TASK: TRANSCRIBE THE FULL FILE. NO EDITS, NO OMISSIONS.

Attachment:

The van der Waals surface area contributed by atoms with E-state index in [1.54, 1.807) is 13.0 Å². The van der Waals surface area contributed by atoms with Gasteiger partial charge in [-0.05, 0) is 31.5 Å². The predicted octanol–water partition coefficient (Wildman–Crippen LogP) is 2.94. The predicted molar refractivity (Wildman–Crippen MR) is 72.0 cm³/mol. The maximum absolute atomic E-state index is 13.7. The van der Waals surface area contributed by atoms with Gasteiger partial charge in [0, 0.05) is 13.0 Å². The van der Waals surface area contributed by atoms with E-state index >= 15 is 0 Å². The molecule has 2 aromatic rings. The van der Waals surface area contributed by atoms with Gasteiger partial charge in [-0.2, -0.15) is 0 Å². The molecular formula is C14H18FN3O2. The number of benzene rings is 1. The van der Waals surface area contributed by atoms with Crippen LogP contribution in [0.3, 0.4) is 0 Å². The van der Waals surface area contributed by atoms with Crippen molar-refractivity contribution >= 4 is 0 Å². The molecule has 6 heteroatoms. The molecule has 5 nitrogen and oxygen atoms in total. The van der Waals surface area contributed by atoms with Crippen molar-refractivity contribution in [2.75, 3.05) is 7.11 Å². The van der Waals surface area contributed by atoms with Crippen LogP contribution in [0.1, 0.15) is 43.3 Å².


The van der Waals surface area contributed by atoms with E-state index in [1.54, 1.807) is 13.0 Å². The van der Waals surface area contributed by atoms with Gasteiger partial charge in [-0.05, 0) is 31.5 Å². The predicted octanol–water partition coefficient (Wildman–Crippen LogP) is 2.94. The predicted molar refractivity (Wildman–Crippen MR) is 72.0 cm³/mol. The maximum absolute atomic E-state index is 13.7. The van der Waals surface area contributed by atoms with Gasteiger partial charge in [0, 0.05) is 13.0 Å². The van der Waals surface area contributed by atoms with E-state index >= 15 is 0 Å². The molecule has 2 aromatic rings. The van der Waals surface area contributed by atoms with Gasteiger partial charge in [-0.2, -0.15) is 0 Å². The molecular formula is C14H18FN3O2. The number of benzene rings is 1. The van der Waals surface area contributed by atoms with Crippen LogP contribution in [0.3, 0.4) is 0 Å². The van der Waals surface area contributed by atoms with Crippen molar-refractivity contribution >= 4 is 0 Å². The molecule has 6 heteroatoms. The molecule has 5 nitrogen and oxygen atoms in total. The van der Waals surface area contributed by atoms with Crippen molar-refractivity contribution in [2.75, 3.05) is 7.11 Å². The van der Waals surface area contributed by atoms with Crippen LogP contribution in [0.1, 0.15) is 43.3 Å².